A modern, safe and efficient transportation infrastructure is necessary for the health of Pennsylvania’s economy, the free flow of goods and commerce and the mobility of its citizens. Policymakers must continue to support a robust, safe and efficient transportation infrastructure network that includes roads, rail, air, transit and water.
Policymakers must continue to recognize and to foster transportation infrastructure, given its inherent ability to support and sustain economic growth and quality of life.
The Chamber supports the following public policy and taxation options to support the state’s transportation system:
- Motor License Fund and Motor Fuels Taxes
The Pennsylvania Constitution mandates that monies generated from all liquid fuels taxes be placed in a dedicated revenue account – the Motor License Fund – and used solely for highway- and bridge-related transportation improvements. This portion of the Constitution is known as the “non-diversionary clause.” Given the importance of maintaining a secure funding stream for highway- and bridge-related purposes, the Chamber opposes any changes to the non-diversionary clause of the Pennsylvania Constitution.
Liquid Fuels Taxes includes various types of fuels taxes, including those commonly characterized as motor fuels taxes. Motor fuels taxes include separate taxes on Liquid Fuels (primarily gasoline), Fuels (primarily diesel), and Alternative Fuels (i.e. ethanol). The Chamber believes that motor fuels taxes are the clearest examples of user fees and therefore supports reasonable increases to the motor fuels taxes as part of the funding solution. This funding source alone may not be sustainable due to fewer miles being traveled, the use of alternate transportation and the increased use of more fuel efficient and alternative-fuels vehicles. In order to achieve necessary funding, the Chamber would consider other revenue-producing options.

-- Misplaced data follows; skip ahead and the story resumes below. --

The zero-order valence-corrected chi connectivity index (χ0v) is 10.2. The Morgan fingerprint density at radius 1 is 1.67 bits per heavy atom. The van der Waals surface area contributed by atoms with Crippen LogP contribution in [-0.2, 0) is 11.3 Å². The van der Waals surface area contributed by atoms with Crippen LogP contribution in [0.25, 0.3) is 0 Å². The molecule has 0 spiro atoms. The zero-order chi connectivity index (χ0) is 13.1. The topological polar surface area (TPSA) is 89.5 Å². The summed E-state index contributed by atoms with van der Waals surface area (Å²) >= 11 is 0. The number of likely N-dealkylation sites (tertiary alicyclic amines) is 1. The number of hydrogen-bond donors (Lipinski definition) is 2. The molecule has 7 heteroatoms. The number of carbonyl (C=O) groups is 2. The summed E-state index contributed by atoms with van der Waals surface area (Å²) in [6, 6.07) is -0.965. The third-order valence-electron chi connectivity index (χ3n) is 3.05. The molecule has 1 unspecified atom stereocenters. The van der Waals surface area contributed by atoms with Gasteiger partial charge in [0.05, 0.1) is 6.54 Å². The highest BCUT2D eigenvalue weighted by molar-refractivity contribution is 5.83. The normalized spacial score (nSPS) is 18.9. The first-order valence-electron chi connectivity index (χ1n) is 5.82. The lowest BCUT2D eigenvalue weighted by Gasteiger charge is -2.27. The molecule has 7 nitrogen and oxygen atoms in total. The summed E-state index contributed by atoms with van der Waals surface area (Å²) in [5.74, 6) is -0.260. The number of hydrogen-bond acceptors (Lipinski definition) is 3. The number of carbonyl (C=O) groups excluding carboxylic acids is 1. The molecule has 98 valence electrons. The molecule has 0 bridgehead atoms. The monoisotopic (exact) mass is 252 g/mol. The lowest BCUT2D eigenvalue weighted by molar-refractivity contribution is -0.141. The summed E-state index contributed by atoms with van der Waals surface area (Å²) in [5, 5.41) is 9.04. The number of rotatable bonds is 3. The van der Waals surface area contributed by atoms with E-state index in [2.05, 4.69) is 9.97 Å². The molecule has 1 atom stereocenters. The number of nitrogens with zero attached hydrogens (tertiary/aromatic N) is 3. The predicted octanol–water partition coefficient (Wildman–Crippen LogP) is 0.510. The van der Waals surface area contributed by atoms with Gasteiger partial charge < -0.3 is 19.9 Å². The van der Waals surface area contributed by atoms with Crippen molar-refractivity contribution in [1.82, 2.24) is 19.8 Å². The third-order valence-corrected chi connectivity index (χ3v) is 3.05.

- Public-Private Partnerships
Private investment can and should play a major role in building or maintaining transportation infrastructure. The Chamber supports the continued and increased use of public-private partnerships in the public infrastructure sector.
Limited funding streams exist in Pennsylvania for the maintenance of its total transportation infrastructure. For this reason, the Chamber supports efficient electronic tolling of newly created and modernized highways as an additional funding mechanism to maintain the roadways in the Commonwealth.
- Federal Funding
The continued partnership between local, state and federal government is paramount to the continued vitality of the state’s transportation infrastructure. The Chamber opposes efforts for federal funding to be “devolved” to the Commonwealth and supports a sustainable, long-term, user-fee based funding structure for the federal Highway Trust Fund.
Pennsylvania’s mass transit system, which consists of roughly 74 different systems within the Commonwealth, is critical to business operations in Pennsylvania by providing bus and rail service to the workforce, as well as to residents and visitors. While the Chamber is open to considering secure funding streams for these systems, the first step should be to pursue greater efficiencies in those systems, including, but not limited to, the exploration of public/private partnerships and/or other privatization efforts.
The Chamber acknowledges that regulatory red tape frequently delays transportation project execution. The Chamber supports the streamlining of the regulatory permitting process to expedite a project to shovel ready status with the appropriate attention to public safety. The Chamber also supports efforts to grant rail operators flexibility in implementing various state and federal regulatory obligations.
The Chamber also acknowledges that prevailing wage arbitrarily raises the cost of construction for projects and increases the tax burden. While Act 89 of 2013, the state’s comprehensive transportation funding legislation, included some reforms to prevailing wage, the PA Chamber supports the complete elimination of prevailing wage to allow more transportation funding to be applied directly to the cost of building and maintaining transportation infrastructure.